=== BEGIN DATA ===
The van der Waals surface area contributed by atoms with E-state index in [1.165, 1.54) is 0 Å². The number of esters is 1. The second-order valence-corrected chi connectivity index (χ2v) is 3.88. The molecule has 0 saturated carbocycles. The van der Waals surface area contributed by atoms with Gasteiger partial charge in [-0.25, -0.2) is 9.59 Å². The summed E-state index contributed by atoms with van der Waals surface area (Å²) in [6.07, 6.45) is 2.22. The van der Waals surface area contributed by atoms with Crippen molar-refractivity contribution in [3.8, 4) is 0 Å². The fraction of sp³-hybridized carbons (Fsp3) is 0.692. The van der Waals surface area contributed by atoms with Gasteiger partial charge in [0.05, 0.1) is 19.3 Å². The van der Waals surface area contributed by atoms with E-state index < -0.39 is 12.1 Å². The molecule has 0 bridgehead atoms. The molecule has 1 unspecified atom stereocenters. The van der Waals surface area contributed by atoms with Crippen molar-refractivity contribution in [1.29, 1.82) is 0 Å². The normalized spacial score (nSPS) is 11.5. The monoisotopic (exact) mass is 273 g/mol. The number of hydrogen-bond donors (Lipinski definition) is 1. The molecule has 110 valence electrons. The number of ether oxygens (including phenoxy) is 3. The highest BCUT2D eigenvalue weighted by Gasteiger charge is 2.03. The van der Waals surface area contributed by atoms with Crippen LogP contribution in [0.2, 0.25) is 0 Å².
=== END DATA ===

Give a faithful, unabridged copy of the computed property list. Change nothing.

The van der Waals surface area contributed by atoms with E-state index in [1.165, 1.54) is 0 Å². The number of esters is 1. The second-order valence-corrected chi connectivity index (χ2v) is 3.88. The molecule has 0 saturated carbocycles. The van der Waals surface area contributed by atoms with Gasteiger partial charge in [-0.25, -0.2) is 9.59 Å². The summed E-state index contributed by atoms with van der Waals surface area (Å²) in [6.07, 6.45) is 2.22. The van der Waals surface area contributed by atoms with Crippen molar-refractivity contribution in [3.8, 4) is 0 Å². The fraction of sp³-hybridized carbons (Fsp3) is 0.692. The van der Waals surface area contributed by atoms with Gasteiger partial charge in [0.05, 0.1) is 19.3 Å². The van der Waals surface area contributed by atoms with E-state index < -0.39 is 12.1 Å². The molecule has 0 bridgehead atoms. The molecule has 1 unspecified atom stereocenters. The van der Waals surface area contributed by atoms with Crippen molar-refractivity contribution in [1.29, 1.82) is 0 Å². The normalized spacial score (nSPS) is 11.5. The monoisotopic (exact) mass is 273 g/mol. The number of hydrogen-bond donors (Lipinski definition) is 1. The molecule has 110 valence electrons. The number of ether oxygens (including phenoxy) is 3. The highest BCUT2D eigenvalue weighted by Gasteiger charge is 2.03. The van der Waals surface area contributed by atoms with Crippen LogP contribution in [0.2, 0.25) is 0 Å².